I love that! I don't know about you, but as often as I mess up, it's nice to know that I can brush myself off and make a new start. Seeing the flowers come to life reminds me that hope can never stay buried.
You may be feeling in need of a new beginning, yourself, this year. I hope you'll take heart in the message of this holiday. Come out of the tomb and take advantage of the new life that Jesus offers. Leave the past behind and celebrate the fact that death is not the end. It's the beginning of a new, eternal life. He is risen!
Well, there's an understatement. Thanks to the pandemic that bucket list Hawaii visit has been canceled twice. Okay, I get it. I don't need to be running around contracting and spreading germs until we get this thing under control. Happily, my other half and I will soon be vaccinated and ready to at least fly home from sunny CA to WA.
And this is where the rub comes. A certain airline that shall remain nameless just sent us an email telling us that our travel plans have changed and they will be flying us out hours earlier than what we originally contracted for. If I wanted to get up with the birdies I'd grow feathers.
I think this company needs to reword these little announcements. Don't tell me my plans have changed. They have remained the same. Instead say: We've changed our plans and we are now going to mess up yours. That's the truth.
Is this airline going to hear from me? You bet as I checked on line and found there are other options actually closer to our scheduled flight departure. Before this day is over there will be changes made and little Sheila will not be paying for those changes. So there.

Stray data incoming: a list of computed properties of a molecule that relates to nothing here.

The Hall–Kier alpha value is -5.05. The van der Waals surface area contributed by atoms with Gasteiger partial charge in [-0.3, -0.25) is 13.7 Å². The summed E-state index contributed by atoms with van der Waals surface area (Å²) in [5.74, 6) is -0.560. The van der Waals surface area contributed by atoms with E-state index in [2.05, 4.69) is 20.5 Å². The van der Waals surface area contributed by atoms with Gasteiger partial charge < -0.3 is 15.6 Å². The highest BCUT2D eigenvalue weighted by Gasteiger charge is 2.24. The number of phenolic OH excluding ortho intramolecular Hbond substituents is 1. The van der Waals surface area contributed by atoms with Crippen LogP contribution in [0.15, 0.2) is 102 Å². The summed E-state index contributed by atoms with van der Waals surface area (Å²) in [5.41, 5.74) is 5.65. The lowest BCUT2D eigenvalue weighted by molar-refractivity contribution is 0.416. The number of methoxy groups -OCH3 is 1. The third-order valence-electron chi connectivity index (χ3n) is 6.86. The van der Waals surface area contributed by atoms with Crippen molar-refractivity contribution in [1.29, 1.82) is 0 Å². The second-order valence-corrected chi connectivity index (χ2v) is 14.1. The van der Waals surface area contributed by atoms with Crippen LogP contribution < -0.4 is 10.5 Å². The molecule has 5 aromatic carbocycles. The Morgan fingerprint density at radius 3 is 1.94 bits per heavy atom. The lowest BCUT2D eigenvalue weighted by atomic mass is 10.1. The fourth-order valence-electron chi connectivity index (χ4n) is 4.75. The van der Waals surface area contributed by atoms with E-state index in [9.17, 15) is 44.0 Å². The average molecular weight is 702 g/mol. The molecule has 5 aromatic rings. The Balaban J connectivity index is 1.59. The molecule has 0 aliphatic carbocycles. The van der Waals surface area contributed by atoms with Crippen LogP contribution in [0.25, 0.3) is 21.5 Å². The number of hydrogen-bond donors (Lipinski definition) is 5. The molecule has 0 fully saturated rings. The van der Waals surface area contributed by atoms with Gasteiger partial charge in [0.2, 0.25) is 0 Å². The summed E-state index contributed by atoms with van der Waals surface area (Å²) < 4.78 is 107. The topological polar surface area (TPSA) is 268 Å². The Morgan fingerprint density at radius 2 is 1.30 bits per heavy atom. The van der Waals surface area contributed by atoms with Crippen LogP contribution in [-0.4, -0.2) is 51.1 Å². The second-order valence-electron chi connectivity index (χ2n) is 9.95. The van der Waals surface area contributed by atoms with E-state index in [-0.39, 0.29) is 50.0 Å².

Okay, that's the end of the rant. In the eternal scheme of things this is not even as big as a grain of sand. So if I do have to greet the birds I guess I'll do so.
But I'm not goin' down without a fight.
Here I am, standing on the doorstep of a landmark birthday. Wish I could say I'm about to enter my forties. Or fifties. Alas, Mother Nature and Father Time are conspiring against me and turning me old. (Not as old as you might see if you do a Google search. Sheesh. Who started that rumor? Don't rush me!)
It's hard to wrap my mind around the fact that so much of my life has zipped past. Some of it has been hard, some of it sad, most of it good. But now, most of it's gone.
Oh, listen to me. I'm turning into my Father. He spent years at death's door (in his hypochondriac imagination). I am so my daddy's girl. But, like my father, after facing a health crisis, I think I became much more aware of my mortality. Something I sure didn't think about in my twenties or thirties or forties.
Somewhere around the middle of life, it seems, we begin to realize that we have an expiration date. And, hopefully, we begin to make wise life choices and start thinking about doing things that really matter and will make a difference in the world. I like to think that's where I am.
It's awfully tempting to bemoan the white hair I inherited from my dad's side of the family or the spread of wrinkles or the fact that I'm beginning to experience some aches and pains. But I don't want to go there. I want to be thankful that I'm still here, that I have wonderful family and friends in my life, and that I'm able to do something I love for a living. And that my husband still thinks I'm cute. :)
Instead of complaining about the fact that I'm getting old, I'm working to see my age as a blessing. So many people have their lives cut short by tragic accidents or disease or have their life taken by someone else. Old age is a privilege, and if we're still here we are here for a reason.
So, happy birthday to me. Thank you God, for the gift of life. And when my expiration date arrives, thank you for the gift of eternal life. I am going to celebrate big time!